Film Review: “Dear Evan Hansen” (2021)

“You’re a literal disaster.”

Having limited experience with the Broadway show, this was pretty much my first real interaction with the story. One of the worst things I think I can say about it is that it doesn’t lean hard enough into being the dark comedy I wanted it to be. There are shades of World’s Greatest Dad and even The Killing of a Sacred Deer in this thing, and I think it could have had more ‘fun’ with that.

Other than that, though, while its general awareness of mental health feels very 2016 and there are genuine problems with the depiction, the overall message is an effective “Broadway positive” one and the journey of sadboy Evan, as flawed and downright yikes as it might be at times, resonated with the sadboy writing this VHS review (excuse me, sadboy novelist) at times.

My VHS cover pull-quote: And yes, the Ben Platt being 27 playing a 17 year old thing. In middle and high school, I had a friend that I remember looking like he had two mortgages and a couple of kids in college. I loved him all the same, even though he looked like a 35 year old undercover cop. This may be my memory playing tricks on me a bit, but the point is that sometimes people–even high schoolers–just look old as fuck at 17. And that’s okay.

Ben Platt doesn’t even look that old in this, to be honest. Because if he looks old at 27, then I must look like a withered old crustyman at 32 and I can’t have that. I can still pass for 17. I will never age. I will never die.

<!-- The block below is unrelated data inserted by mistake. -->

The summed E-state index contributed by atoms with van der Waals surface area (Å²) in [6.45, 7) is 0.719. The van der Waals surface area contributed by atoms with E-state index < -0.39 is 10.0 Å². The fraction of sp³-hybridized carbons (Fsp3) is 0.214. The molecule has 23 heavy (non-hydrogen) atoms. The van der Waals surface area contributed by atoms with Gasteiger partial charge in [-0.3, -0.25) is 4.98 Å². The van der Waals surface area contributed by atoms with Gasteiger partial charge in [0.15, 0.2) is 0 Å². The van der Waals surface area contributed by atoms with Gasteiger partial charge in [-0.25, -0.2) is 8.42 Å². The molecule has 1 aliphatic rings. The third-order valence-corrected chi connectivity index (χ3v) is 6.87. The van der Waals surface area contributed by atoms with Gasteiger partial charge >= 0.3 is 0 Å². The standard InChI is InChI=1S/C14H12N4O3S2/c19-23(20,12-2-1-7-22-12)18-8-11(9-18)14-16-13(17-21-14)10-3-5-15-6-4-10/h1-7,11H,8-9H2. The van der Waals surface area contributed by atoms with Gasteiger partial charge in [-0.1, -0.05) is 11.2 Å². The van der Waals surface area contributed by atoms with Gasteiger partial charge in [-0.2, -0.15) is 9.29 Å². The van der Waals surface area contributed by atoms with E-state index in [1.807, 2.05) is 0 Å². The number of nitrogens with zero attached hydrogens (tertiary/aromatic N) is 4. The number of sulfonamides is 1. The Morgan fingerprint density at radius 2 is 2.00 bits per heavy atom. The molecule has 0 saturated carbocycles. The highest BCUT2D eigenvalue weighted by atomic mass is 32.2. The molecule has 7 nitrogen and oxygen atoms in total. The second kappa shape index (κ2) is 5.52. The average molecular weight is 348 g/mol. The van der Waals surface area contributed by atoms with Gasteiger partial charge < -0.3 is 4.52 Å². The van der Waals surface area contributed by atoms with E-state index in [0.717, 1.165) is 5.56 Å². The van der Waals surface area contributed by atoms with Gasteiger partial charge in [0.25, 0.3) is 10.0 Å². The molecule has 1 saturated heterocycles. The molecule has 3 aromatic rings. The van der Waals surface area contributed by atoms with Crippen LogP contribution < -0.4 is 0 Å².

Film Review: “Annette” (2021)

“Her voice will be my ghost.”

One of the best modern surreal gothic fairy tale ghost story musicals that I’ve ever seen. Now, I only really learned about Sparks through Edgar Wright’s fantastic documentary The Sparks Brothers, but I feel foolishly confident in saying that this film perfectly reflects the ethos and mission of the band Sparks in the narrative form.

Now I’ve also only really learned of Leos Carax’s movies, but I feel even more foolishly confident saying the movie is a perfect union of Carax’s avant garde French film formula and Sparks’ meta, proto-punk ideas.

My VHS cover pull-quote: “It kind of feels like a modern mutation of the Pinocchio story told from the tame, warped perspective of the fox and the cat. That might be a bit of a stretch, but I did recently watch 2020’s dark Pinocchio (which was wonderful) so I once again feel confident in making the comparison.”